Tymber Long was boarding a plane when she received a call from her mother, Amy, telling her to check her email. By phone, Tymber opened her email account to find that she was a 2017 recipient of The American Legion Legacy Scholarship. When she excitedly called her mom back to tell her the news, she learned that her sister, Sydney, was also a recipient.
“To know that you have an organization like (The American Legion) behind you, supporting military families, makes the scholarship special. Means a lot when you’re a military family and (the Legion) is investing in you,” said 20-year-old Tymber of Lincoln, Neb., who is a junior at Bentley University in Waltham, Mass. “I don’t think that we can thank The American Legion enough.”
Sydney, an 18-year-old freshman at the University of Nebraska, agreed. “A huge thank you because (this scholarship) is awesome,” she said. “We’ll make you proud; we’ll work hard.”
This is the first year that The American Legion expanded the Legacy Scholarship’s eligibility and aid. Since the attacks on 9/11, the scholarship has provided college money for the children of U.S. military personnel killed on active duty on or after Sept. 11, 2001. Now, the scholarship has expanded to include children of post-9/11 veterans with a combined VA disability rating of 50 percent or higher, awarding up to $20,000 in aid.
For The American Legion to open the Legacy Scholarship up to children of the disabled is “huge,” said Amy, a member of Auxiliary Unit 3 in Lincoln. “Thank you, we appreciate it very much. My girls won’t forget the gift that the Legion gave them.”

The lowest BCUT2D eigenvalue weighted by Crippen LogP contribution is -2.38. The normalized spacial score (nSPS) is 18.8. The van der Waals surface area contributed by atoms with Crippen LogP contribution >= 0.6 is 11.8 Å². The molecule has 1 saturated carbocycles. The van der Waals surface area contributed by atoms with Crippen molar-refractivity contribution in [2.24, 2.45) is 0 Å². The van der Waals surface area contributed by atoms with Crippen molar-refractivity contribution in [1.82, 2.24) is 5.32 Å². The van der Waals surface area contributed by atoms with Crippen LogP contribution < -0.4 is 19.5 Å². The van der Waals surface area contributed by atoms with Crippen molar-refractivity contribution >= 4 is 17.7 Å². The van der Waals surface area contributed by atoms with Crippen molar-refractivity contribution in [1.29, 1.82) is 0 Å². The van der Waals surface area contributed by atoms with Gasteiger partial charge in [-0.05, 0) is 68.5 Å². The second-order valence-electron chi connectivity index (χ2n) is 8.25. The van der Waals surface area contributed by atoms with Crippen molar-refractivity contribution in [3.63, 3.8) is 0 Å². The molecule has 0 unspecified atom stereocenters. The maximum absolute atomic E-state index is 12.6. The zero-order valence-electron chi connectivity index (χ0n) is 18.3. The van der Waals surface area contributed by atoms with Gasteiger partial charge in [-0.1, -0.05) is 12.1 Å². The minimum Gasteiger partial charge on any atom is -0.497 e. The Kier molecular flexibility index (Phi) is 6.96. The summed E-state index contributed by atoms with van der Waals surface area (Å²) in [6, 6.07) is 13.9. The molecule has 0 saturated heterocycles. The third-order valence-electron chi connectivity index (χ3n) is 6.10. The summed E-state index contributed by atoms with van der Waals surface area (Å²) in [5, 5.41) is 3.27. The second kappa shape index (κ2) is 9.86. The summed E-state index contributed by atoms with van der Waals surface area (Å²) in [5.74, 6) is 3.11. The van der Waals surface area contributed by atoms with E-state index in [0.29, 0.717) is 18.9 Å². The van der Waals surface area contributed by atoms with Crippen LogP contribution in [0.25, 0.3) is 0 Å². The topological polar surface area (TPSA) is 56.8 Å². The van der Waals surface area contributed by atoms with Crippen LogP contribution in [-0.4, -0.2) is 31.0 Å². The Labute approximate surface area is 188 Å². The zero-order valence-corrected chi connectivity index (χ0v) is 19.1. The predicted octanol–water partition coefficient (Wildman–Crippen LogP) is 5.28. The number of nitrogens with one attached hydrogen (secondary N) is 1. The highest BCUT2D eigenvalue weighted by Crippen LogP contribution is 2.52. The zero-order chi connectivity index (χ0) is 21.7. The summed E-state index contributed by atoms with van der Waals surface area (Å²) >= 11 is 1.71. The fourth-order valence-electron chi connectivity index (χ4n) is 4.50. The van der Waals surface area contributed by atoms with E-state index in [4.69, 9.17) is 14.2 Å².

Tymber and Sydney received the scholarship in honor of their father’s 23 years of military service. After retiring from the Nebraska National Guard in 2011, Mark is humbled that the Legion is investing in his children’s future and honoring his service.
“(The scholarship) is just going to be a huge benefit to the girls, and I’m very appreciative that they have been selected by the Legion,” said Mark, a member of American Legion Post 3. “They are both top tier kids, top tier students and citizens. I think it’s going to be a good investment, and they will pay it forward eventually.”
As military kids, Tymber and Sydney have always found ways to serve and give back to veterans and their families. For example, they are both members of Auxiliary Unit 3, Nebraska Auxiliary Girls State alumni, and they volunteered at the local VA, serving popcorn and pushing the coffee cart.
“My dad’s service is really important to me because it opened my eyes to the sacrifice that military personnel and their families give,” Sydney said. “I will always remember my dad’s deployments and the sacrifice that my mom had to give for all of us. I think this scholarship is always going to help me remember it was worth it.”
The sisters said the Legacy Scholarship is going to help bridge the financial gap which in turn will make graduate school a possibility for Tymber, who is studying managerial economics with a concentration in law, and studying abroad a reality for Sydney, who is studying marketing and hospitality and tourism. “(The Legacy Scholarship) is going to make all the difference,” Tymber said.
Overall, the Long family is extremely grateful to The American Legion and Legion Riders for making the Legacy Scholarship a possibility and bestowing the award upon them.
“I want to thank the Legion and everyone that contributes to help these kids. We’ve always tried to save for college for the girls but it seems like no matter how much you save there’s going to be a huge gap between the cost of what you can afford and what college really costs,” Amy said. “This scholarship allows us to bridge that gap and give them opportunities that they might not otherwise had. So thank you.”